Please, Go Easy On Us Dhimmis
Iranian Police - Squirrel Division

Denying Humanity

Tariq Nelson:

One day, I received a phone call from an old friend. This brother – if you saw him – personifies sternness upon the Sunnah. His non-Muslim mother had just passed away and he felt sad. He had not seen her in over three years and she’d never even met his wife and children. This had caused him to reflect on where his life had gone for the years that he had been Muslim. He was in an unhappy “stranger marriage”, with no money, had cut off his non-Muslim family and was feeling lonely and depressed despite the outer appearance of firmly being upon the Sunnah and having a wife and children.

What follows is a detailed explanation of a fanaticism in Muslim circles.

Converts are not only expected to completely disavow their former beliefs, but also all of their happy experiences of the past. “Astaghfirullah!” is usually the exhortation, as if simply by mentioning that the church had a nice youth center, a convert is questioning Islam.

Within these movements, converts are instructed to tell themselves that they really hated every moment of the times at Sunday dinner at Big Momma’s. We must tell ourselves: The past was all bad and all evil and then I became Muslim.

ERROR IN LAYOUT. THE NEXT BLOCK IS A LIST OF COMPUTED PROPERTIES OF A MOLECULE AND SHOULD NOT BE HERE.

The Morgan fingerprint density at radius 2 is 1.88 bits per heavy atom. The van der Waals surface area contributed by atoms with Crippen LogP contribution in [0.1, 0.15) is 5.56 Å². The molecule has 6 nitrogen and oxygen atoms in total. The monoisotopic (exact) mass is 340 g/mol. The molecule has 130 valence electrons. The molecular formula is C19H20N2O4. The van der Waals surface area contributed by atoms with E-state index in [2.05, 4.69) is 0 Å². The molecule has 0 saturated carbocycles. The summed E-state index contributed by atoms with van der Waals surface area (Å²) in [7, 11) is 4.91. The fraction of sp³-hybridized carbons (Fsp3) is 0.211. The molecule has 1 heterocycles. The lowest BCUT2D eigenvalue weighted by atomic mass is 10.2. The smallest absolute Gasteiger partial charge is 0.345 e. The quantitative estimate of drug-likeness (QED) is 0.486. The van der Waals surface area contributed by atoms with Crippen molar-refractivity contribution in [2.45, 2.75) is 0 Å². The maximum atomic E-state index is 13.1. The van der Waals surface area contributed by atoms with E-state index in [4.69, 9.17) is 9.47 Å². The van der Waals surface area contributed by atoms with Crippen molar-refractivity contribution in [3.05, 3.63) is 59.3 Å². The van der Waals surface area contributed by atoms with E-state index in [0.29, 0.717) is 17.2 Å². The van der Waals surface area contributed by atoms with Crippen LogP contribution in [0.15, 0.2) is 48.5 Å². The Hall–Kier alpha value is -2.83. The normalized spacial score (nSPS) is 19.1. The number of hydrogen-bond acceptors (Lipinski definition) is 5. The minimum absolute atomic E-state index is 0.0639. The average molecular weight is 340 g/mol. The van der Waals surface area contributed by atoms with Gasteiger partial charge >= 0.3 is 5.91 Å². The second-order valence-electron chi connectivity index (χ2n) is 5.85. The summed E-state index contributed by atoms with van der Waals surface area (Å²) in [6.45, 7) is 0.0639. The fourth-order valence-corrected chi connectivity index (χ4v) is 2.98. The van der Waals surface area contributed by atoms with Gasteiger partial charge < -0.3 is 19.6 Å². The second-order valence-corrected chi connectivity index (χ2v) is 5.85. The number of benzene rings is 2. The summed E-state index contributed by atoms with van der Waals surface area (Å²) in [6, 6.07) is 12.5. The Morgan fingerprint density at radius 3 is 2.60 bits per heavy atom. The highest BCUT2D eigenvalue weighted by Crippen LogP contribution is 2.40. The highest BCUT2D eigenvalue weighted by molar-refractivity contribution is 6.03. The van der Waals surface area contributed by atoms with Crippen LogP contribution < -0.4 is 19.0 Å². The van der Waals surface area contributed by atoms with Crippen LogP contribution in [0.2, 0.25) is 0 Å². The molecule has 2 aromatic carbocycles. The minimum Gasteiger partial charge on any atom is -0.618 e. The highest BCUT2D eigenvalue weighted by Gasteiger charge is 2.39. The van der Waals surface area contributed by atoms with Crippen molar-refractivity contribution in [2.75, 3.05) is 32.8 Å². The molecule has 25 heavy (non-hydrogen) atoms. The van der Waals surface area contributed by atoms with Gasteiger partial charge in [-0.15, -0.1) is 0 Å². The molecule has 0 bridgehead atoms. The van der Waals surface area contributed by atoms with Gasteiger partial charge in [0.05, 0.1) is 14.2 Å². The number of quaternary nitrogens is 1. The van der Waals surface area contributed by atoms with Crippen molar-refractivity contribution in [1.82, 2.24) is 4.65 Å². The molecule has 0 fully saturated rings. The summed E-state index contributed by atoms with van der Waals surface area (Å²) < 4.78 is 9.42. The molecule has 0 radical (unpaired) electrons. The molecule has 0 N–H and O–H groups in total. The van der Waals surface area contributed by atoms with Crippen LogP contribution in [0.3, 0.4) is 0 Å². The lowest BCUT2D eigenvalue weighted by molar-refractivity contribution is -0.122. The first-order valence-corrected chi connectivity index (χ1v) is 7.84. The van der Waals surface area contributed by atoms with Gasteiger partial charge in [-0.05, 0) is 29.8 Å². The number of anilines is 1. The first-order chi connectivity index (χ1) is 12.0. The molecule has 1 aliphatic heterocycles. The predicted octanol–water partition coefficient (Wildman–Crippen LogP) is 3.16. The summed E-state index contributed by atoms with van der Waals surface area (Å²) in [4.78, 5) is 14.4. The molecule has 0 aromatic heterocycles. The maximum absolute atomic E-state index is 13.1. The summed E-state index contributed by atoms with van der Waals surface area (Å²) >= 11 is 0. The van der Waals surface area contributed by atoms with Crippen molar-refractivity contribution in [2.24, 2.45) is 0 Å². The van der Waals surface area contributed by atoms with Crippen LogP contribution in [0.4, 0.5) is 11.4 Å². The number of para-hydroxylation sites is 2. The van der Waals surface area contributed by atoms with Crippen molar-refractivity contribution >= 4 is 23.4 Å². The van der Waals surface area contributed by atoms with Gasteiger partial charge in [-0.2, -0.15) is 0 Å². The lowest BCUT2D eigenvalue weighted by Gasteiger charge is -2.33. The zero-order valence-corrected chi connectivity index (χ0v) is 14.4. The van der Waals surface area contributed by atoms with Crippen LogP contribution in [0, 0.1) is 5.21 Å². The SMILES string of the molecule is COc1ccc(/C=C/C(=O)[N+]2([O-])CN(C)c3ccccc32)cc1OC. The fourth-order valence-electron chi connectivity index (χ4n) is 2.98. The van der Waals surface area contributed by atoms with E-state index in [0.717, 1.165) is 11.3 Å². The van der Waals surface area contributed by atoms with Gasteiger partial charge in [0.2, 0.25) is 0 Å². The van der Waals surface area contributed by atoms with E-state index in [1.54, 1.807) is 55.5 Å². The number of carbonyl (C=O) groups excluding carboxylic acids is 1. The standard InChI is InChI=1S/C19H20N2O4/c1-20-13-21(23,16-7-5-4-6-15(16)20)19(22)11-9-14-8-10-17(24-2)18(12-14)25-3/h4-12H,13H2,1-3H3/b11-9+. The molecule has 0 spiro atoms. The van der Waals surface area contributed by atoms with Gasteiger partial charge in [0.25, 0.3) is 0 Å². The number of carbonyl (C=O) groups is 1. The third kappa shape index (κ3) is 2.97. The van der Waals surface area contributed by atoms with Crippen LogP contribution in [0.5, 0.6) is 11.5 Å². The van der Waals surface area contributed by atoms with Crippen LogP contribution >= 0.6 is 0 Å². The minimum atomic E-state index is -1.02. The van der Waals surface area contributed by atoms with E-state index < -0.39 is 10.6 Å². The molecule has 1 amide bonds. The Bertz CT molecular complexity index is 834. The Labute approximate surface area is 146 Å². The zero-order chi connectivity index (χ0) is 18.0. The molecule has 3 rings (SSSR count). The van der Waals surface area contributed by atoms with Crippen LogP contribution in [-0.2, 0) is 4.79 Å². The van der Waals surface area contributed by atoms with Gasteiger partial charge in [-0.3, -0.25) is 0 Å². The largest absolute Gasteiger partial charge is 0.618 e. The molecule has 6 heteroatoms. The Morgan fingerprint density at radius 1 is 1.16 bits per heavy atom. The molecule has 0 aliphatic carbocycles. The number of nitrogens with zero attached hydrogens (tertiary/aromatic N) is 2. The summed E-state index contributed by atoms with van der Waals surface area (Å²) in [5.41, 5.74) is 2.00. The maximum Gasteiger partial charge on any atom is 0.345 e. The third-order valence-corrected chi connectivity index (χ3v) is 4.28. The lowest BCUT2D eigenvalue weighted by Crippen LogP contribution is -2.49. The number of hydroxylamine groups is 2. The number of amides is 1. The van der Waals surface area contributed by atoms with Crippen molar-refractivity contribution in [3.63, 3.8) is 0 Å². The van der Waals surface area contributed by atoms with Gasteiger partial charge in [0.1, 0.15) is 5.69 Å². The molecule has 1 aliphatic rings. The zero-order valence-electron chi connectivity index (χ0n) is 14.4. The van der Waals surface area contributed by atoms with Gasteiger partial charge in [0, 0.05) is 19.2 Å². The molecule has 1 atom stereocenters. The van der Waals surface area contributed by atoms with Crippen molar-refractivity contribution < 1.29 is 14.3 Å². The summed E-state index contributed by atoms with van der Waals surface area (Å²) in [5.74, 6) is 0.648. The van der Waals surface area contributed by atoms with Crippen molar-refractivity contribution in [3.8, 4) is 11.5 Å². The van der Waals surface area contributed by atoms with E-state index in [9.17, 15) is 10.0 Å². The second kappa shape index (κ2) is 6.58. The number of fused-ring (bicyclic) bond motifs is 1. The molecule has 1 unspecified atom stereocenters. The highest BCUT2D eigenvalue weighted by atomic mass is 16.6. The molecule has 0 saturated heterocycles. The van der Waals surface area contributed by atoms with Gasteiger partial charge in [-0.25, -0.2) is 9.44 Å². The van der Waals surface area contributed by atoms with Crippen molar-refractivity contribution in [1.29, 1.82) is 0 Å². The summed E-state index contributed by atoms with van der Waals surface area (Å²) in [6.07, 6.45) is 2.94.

Such converts inflict this misery upon themselves because the umma is obsessed with purity and impressions.

Within this, the “everyday Muslim” – who did not necessarily cut off the family and old friends - becomes torn between what is natural and these instructions on how to be this lifeless Muslim. Muhammad Al-Shareef mentioned that he thought that many Muslims are depressed because they live two lives. One life when they are around Muslims and the other life they lead when they walk out of the door.

What an identity.


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